skip to main content

SciTech ConnectSciTech Connect

Title: Investigating the Role of Extensin Proteins in Poplar Biomass Recalcitrance

The biological conversion of cellulosic biomass to biofuel is hindered by cell wall recalcitrance, which can limit the ability of cellulases to access and break down cellulose. The purpose of this study was to investigate whether hydroxyproline-rich cell wall proteins (extensins) are present in poplar stem biomass, and whether these proteins may contribute to recalcitrance. Three classical extensin genes were identified in Populus trichocarpa through bioinformatic analysis of poplar genome sequences, with the following proposed names: PtEXTENSIN1 (Potri.001G019700); PtEXTENSIN2 (Potri.001G020100); PtEXTENSIN3 (Potri.018G050100). Tissue print immunoblots localized the extensin proteins in poplar stems to regions near the vascular cambium. Different thermochemical pretreatments reduced but did not eliminate hydroxyproline (Hyp, a proxy for extensins) from the biomass. Protease treatment of liquid hot water-pretreated poplar biomass reduced Hyp content by a further 16% and increased subsequent glucose yield by 20%. These data suggest that extensins may contribute to recalcitrance in pretreated poplar biomass, and that incorporating protease treatment into pretreatment protocols could result in a small but significant increase in the yield of fermentable glucose.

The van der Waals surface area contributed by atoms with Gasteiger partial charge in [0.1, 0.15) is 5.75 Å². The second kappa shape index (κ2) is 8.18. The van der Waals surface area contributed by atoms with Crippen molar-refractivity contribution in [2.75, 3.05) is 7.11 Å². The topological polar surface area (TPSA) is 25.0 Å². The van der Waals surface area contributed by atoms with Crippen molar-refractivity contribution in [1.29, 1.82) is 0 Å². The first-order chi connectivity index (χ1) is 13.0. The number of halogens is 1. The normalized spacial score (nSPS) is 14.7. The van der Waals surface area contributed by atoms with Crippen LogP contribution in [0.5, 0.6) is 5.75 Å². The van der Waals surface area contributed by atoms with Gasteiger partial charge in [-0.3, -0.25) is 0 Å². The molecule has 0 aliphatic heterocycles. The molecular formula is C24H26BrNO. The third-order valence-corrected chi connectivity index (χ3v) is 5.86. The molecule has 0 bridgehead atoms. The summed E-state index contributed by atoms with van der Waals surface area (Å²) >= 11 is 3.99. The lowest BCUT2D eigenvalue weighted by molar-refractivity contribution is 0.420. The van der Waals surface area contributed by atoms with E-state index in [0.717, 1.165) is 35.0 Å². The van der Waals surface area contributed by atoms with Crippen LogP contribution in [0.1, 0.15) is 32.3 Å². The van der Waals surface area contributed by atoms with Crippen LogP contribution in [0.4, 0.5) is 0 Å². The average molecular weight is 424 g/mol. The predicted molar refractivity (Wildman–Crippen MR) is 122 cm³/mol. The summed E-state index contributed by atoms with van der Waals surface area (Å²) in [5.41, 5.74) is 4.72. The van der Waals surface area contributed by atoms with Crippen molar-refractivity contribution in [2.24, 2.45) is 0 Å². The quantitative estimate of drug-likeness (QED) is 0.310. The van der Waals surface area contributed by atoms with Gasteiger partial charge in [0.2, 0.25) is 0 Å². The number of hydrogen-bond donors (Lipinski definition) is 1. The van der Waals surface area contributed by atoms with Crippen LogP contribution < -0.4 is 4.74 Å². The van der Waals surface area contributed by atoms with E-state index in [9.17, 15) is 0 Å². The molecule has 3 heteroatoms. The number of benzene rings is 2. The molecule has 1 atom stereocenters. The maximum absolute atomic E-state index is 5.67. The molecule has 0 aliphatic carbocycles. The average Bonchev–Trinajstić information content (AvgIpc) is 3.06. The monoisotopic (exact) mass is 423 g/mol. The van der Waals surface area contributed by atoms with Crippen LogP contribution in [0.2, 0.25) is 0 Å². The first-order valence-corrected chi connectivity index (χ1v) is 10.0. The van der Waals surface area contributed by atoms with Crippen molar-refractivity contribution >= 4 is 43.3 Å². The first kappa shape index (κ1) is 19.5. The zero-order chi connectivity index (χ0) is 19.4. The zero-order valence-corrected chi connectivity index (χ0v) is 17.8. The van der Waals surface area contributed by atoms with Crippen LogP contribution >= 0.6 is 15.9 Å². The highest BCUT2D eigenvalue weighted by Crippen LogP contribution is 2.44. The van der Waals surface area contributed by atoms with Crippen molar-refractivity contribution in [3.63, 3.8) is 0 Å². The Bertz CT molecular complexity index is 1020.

; ;
Publication Date:
OSTI Identifier:
Report Number(s):
Journal ID: empty
DOE Contract Number:
Resource Type:
Journal Article
Resource Relation:
Journal Name: BioResources; Journal Volume: 11; Journal Issue: 2; Related Information: BioResources
Research Org:
NREL (National Renewable Energy Laboratory (NREL), Golden, CO (United States))
Sponsoring Org:
USDOE Office of Energy Efficiency and Renewable Energy (EERE), Bioenergy Technologies Office (EE-3B)
Country of Publication:
United States
09 BIOMASS FUELS; 59 BASIC BIOLOGICAL SCIENCES extensin; hydroxyproline-rich glycoprotein; cellulosic biofuel; biomass recalcitrance; acid fungal protease; poplar; pretreatment